Thanks to Pauline for bringing to my attention that I never shared the results of my low histamine diet from May 2012. The Low Histamine Diet was an experiment to see if histamine was playing a role in my late night headaches.
The short answer is that dropping from a high level of histamines to almost none had zero impact.
|Average Headache (0-5)
|Average Sleep Quality (0-5)
|All days since April 2011
As you can see from the table, the Low Histamine Diet had no effect. May 2013 was included to measure any seasonal differences. The good news for me is that my kimchi and kefir have no correlation to my headaches. The bad news is that coffee is likely the remaining cause, although it isn’t nearly as strong of a trigger as gluten or alcohol.
In Episode #49 of the Bulletproof Exec, Dave Asprey mentioned this blog (46:33) and my fermentation hobby. His theory is that the reason I can eat fermented veggies daily is because my liver produces high levels of diamine oxidase (DAO). He further theorizes that most people have low or average levels and this makes consuming ferments problematic. Then he goes off into his toxic planet thesis, which I addressed in the post 4 Reasons Not to Ferment Veggies.
I’m not a PubMed Warrior, but I have trouble with his logic. Cultures have been fermenting foods for thousands of years. Long before refrigeration, our ancestors figured out how to preserve foods via fermentation. We are the descendants of those people. Although it is understandable that some people would have histamine intolerances, those should the exceptions.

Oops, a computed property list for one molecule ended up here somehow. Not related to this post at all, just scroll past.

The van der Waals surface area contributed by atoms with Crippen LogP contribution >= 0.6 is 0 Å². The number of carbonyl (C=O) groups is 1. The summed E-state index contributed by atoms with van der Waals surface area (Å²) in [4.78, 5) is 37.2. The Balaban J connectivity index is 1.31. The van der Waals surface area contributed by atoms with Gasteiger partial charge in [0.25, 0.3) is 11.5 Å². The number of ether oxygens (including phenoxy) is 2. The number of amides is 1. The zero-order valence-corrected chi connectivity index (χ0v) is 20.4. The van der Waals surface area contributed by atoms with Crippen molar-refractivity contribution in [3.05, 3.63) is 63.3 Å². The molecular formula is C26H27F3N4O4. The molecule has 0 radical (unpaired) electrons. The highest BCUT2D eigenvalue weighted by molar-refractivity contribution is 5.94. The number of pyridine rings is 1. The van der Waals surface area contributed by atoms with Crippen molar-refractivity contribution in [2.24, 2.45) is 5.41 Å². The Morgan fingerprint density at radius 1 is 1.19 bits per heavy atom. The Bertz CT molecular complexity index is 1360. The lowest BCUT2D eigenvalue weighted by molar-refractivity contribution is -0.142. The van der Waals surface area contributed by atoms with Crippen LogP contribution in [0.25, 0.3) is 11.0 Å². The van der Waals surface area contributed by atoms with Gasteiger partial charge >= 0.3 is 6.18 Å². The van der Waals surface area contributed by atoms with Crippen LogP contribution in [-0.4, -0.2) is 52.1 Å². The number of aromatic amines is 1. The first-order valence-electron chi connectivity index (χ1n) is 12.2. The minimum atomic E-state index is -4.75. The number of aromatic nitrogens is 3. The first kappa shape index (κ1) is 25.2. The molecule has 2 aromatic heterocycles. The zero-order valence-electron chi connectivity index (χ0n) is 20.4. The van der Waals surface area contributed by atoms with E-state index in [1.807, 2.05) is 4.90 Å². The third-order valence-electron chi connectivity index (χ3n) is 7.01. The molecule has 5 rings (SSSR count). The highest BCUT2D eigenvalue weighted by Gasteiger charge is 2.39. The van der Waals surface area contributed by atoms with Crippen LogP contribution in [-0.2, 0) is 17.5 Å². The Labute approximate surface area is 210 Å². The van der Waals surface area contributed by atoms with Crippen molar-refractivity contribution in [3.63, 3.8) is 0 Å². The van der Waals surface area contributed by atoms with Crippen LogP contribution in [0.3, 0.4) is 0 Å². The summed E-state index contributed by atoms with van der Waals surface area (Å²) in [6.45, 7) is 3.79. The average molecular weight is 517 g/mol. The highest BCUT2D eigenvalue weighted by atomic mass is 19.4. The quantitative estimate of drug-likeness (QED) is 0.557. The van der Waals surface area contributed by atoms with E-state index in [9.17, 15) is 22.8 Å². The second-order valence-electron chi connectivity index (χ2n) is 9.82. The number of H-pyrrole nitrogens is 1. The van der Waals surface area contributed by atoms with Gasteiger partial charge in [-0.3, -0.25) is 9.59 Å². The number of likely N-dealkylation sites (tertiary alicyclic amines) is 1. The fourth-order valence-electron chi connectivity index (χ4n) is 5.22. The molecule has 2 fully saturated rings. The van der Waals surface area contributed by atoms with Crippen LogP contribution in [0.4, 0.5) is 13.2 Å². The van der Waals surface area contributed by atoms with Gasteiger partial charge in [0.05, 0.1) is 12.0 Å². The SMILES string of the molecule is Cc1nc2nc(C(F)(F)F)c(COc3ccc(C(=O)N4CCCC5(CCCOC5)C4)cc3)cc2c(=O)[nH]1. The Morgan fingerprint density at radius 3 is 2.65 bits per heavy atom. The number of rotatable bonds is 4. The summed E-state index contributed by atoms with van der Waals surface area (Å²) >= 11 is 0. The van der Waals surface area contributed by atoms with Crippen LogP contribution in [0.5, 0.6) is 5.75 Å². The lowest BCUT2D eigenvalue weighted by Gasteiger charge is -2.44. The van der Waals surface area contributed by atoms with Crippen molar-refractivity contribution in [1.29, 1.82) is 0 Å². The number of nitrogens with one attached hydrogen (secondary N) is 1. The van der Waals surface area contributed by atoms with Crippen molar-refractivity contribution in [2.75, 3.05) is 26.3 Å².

Perhaps everyone is looking at histamine the wrong way? Can our bodies adapt and become more efficient at removing histamine with repeated exposure? I can’t but help to think of lactic acid build up from certain type of exercise, such as negative (eccentric) lifting to failure. The first time you do it, you feel like hell. Then after a few workouts, the body adapts and you feel much better, much faster.
I do think it is wise to take a break from foods high in histamine from time to time. Fermented veggies make sense during periods outside harvest. The rest of the year, seek out fresh veggies. In other words, hedge the benefits and the risks of both. Assume incomplete knowledge.